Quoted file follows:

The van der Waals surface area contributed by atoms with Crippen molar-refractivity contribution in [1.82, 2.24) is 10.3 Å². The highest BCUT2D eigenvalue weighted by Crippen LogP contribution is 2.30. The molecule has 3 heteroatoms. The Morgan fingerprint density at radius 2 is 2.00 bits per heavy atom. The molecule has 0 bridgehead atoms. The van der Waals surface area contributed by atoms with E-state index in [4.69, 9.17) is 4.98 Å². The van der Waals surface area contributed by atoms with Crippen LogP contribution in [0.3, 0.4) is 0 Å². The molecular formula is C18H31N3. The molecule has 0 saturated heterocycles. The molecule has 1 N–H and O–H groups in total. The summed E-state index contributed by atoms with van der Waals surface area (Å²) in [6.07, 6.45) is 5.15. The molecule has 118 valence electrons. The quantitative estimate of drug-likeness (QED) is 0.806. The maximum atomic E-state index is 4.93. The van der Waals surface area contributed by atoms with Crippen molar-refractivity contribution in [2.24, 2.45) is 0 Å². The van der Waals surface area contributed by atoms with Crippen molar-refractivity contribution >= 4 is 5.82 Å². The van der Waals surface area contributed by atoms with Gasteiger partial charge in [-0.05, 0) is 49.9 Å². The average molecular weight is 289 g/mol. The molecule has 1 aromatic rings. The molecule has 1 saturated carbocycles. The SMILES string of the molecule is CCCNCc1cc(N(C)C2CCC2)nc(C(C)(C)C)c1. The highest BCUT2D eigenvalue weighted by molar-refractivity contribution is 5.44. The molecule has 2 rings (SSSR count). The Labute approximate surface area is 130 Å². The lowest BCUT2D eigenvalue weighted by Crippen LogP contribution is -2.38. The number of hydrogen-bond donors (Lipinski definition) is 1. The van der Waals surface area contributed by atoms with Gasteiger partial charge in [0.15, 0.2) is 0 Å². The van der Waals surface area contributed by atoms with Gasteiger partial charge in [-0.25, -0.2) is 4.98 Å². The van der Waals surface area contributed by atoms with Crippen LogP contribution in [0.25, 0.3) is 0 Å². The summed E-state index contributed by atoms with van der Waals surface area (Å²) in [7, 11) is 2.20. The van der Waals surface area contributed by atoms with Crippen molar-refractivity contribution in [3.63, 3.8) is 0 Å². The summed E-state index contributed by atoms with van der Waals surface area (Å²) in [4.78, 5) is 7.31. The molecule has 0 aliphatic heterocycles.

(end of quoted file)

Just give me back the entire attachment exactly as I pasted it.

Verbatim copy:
The van der Waals surface area contributed by atoms with Crippen molar-refractivity contribution in [1.82, 2.24) is 10.3 Å². The highest BCUT2D eigenvalue weighted by Crippen LogP contribution is 2.30. The molecule has 3 heteroatoms. The Morgan fingerprint density at radius 2 is 2.00 bits per heavy atom. The molecule has 0 bridgehead atoms. The van der Waals surface area contributed by atoms with E-state index in [4.69, 9.17) is 4.98 Å². The van der Waals surface area contributed by atoms with Crippen LogP contribution in [0.3, 0.4) is 0 Å². The molecular formula is C18H31N3. The molecule has 0 saturated heterocycles. The molecule has 1 N–H and O–H groups in total. The summed E-state index contributed by atoms with van der Waals surface area (Å²) in [6.07, 6.45) is 5.15. The molecule has 118 valence electrons. The quantitative estimate of drug-likeness (QED) is 0.806. The maximum atomic E-state index is 4.93. The van der Waals surface area contributed by atoms with Crippen molar-refractivity contribution in [2.24, 2.45) is 0 Å². The van der Waals surface area contributed by atoms with Crippen molar-refractivity contribution >= 4 is 5.82 Å². The van der Waals surface area contributed by atoms with Gasteiger partial charge in [-0.05, 0) is 49.9 Å². The average molecular weight is 289 g/mol. The molecule has 1 aromatic rings. The molecule has 1 saturated carbocycles. The SMILES string of the molecule is CCCNCc1cc(N(C)C2CCC2)nc(C(C)(C)C)c1. The highest BCUT2D eigenvalue weighted by molar-refractivity contribution is 5.44. The molecule has 2 rings (SSSR count). The Labute approximate surface area is 130 Å². The lowest BCUT2D eigenvalue weighted by Crippen LogP contribution is -2.38. The number of hydrogen-bond donors (Lipinski definition) is 1. The van der Waals surface area contributed by atoms with Gasteiger partial charge in [0.15, 0.2) is 0 Å². The van der Waals surface area contributed by atoms with Gasteiger partial charge in [-0.25, -0.2) is 4.98 Å². The van der Waals surface area contributed by atoms with Crippen LogP contribution in [0.25, 0.3) is 0 Å². The summed E-state index contributed by atoms with van der Waals surface area (Å²) in [7, 11) is 2.20. The van der Waals surface area contributed by atoms with Crippen molar-refractivity contribution in [3.63, 3.8) is 0 Å². The summed E-state index contributed by atoms with van der Waals surface area (Å²) in [4.78, 5) is 7.31. The molecule has 0 aliphatic heterocycles.